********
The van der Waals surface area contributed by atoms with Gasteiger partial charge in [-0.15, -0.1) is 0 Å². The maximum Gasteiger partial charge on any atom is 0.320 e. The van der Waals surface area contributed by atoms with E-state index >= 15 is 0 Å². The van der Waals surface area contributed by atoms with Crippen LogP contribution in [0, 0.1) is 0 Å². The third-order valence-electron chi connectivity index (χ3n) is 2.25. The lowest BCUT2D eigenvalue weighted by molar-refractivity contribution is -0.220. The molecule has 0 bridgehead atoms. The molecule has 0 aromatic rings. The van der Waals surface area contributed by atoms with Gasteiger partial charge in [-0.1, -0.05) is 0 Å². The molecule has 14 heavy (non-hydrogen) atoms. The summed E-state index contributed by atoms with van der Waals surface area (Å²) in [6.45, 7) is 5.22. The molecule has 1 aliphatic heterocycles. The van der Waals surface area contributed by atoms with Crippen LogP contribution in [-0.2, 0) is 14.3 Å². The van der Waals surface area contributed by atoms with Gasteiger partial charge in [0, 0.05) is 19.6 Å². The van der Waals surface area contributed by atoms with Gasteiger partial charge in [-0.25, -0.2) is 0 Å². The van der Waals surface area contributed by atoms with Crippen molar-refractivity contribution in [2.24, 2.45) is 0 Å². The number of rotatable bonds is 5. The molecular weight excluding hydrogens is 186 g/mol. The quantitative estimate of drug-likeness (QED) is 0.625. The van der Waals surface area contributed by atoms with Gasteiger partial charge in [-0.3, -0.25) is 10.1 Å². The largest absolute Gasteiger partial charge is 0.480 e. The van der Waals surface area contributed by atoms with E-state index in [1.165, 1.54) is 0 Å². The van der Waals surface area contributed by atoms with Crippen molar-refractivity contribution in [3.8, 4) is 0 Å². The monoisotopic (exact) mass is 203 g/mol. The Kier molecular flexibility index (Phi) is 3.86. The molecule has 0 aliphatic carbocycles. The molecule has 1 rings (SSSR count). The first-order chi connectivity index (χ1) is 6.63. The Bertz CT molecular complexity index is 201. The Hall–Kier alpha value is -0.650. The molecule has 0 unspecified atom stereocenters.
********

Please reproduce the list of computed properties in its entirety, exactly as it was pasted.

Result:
The van der Waals surface area contributed by atoms with Gasteiger partial charge in [-0.15, -0.1) is 0 Å². The maximum Gasteiger partial charge on any atom is 0.320 e. The van der Waals surface area contributed by atoms with E-state index >= 15 is 0 Å². The van der Waals surface area contributed by atoms with Crippen LogP contribution in [0, 0.1) is 0 Å². The third-order valence-electron chi connectivity index (χ3n) is 2.25. The lowest BCUT2D eigenvalue weighted by molar-refractivity contribution is -0.220. The molecule has 0 bridgehead atoms. The molecule has 0 aromatic rings. The van der Waals surface area contributed by atoms with Gasteiger partial charge in [-0.1, -0.05) is 0 Å². The molecule has 14 heavy (non-hydrogen) atoms. The summed E-state index contributed by atoms with van der Waals surface area (Å²) in [6.45, 7) is 5.22. The molecule has 1 aliphatic heterocycles. The van der Waals surface area contributed by atoms with Crippen LogP contribution in [-0.2, 0) is 14.3 Å². The van der Waals surface area contributed by atoms with Gasteiger partial charge in [0, 0.05) is 19.6 Å². The van der Waals surface area contributed by atoms with Gasteiger partial charge in [-0.25, -0.2) is 0 Å². The van der Waals surface area contributed by atoms with Crippen molar-refractivity contribution in [2.24, 2.45) is 0 Å². The number of rotatable bonds is 5. The molecular weight excluding hydrogens is 186 g/mol. The quantitative estimate of drug-likeness (QED) is 0.625. The van der Waals surface area contributed by atoms with Gasteiger partial charge in [-0.3, -0.25) is 10.1 Å². The largest absolute Gasteiger partial charge is 0.480 e. The van der Waals surface area contributed by atoms with E-state index in [1.165, 1.54) is 0 Å². The van der Waals surface area contributed by atoms with Crippen molar-refractivity contribution in [3.8, 4) is 0 Å². The monoisotopic (exact) mass is 203 g/mol. The Kier molecular flexibility index (Phi) is 3.86. The molecule has 0 aliphatic carbocycles. The molecule has 1 rings (SSSR count). The first-order chi connectivity index (χ1) is 6.63. The Bertz CT molecular complexity index is 201. The Hall–Kier alpha value is -0.650. The molecule has 0 unspecified atom stereocenters.